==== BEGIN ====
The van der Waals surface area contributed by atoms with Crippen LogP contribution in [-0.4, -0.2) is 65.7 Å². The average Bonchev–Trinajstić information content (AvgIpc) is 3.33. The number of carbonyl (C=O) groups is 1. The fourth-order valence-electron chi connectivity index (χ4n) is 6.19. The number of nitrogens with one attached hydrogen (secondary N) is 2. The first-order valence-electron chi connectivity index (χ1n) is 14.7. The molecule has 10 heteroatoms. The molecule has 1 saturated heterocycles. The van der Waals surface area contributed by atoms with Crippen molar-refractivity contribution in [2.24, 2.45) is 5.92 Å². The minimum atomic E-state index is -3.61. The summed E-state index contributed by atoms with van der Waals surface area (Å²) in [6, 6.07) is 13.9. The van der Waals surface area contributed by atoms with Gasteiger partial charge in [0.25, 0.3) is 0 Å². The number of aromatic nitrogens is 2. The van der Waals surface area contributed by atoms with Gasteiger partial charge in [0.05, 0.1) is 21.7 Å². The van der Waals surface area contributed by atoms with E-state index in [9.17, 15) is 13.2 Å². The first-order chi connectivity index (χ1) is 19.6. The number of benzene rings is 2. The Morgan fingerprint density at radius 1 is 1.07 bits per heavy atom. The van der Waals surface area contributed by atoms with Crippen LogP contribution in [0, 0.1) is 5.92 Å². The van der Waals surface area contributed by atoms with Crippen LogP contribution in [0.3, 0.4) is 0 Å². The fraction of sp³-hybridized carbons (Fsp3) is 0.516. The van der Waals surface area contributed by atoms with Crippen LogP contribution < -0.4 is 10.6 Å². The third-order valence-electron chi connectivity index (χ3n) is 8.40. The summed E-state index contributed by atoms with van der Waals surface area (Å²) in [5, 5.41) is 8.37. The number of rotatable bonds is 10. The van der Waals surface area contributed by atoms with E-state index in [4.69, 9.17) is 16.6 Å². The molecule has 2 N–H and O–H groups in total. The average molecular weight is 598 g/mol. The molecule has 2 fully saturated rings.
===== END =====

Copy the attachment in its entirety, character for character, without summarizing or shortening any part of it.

The van der Waals surface area contributed by atoms with Crippen LogP contribution in [-0.4, -0.2) is 65.7 Å². The average Bonchev–Trinajstić information content (AvgIpc) is 3.33. The number of carbonyl (C=O) groups is 1. The fourth-order valence-electron chi connectivity index (χ4n) is 6.19. The number of nitrogens with one attached hydrogen (secondary N) is 2. The first-order valence-electron chi connectivity index (χ1n) is 14.7. The molecule has 10 heteroatoms. The molecule has 1 saturated heterocycles. The van der Waals surface area contributed by atoms with Crippen molar-refractivity contribution in [2.24, 2.45) is 5.92 Å². The minimum atomic E-state index is -3.61. The summed E-state index contributed by atoms with van der Waals surface area (Å²) in [6, 6.07) is 13.9. The van der Waals surface area contributed by atoms with Gasteiger partial charge in [0.25, 0.3) is 0 Å². The number of aromatic nitrogens is 2. The van der Waals surface area contributed by atoms with Gasteiger partial charge in [0.05, 0.1) is 21.7 Å². The van der Waals surface area contributed by atoms with E-state index in [9.17, 15) is 13.2 Å². The first-order chi connectivity index (χ1) is 19.6. The number of benzene rings is 2. The Morgan fingerprint density at radius 1 is 1.07 bits per heavy atom. The van der Waals surface area contributed by atoms with Crippen LogP contribution in [0, 0.1) is 5.92 Å². The van der Waals surface area contributed by atoms with Crippen LogP contribution in [0.3, 0.4) is 0 Å². The fraction of sp³-hybridized carbons (Fsp3) is 0.516. The van der Waals surface area contributed by atoms with Crippen LogP contribution < -0.4 is 10.6 Å². The third-order valence-electron chi connectivity index (χ3n) is 8.40. The summed E-state index contributed by atoms with van der Waals surface area (Å²) in [5, 5.41) is 8.37. The number of rotatable bonds is 10. The van der Waals surface area contributed by atoms with E-state index in [4.69, 9.17) is 16.6 Å². The molecule has 2 N–H and O–H groups in total. The average molecular weight is 598 g/mol. The molecule has 2 fully saturated rings.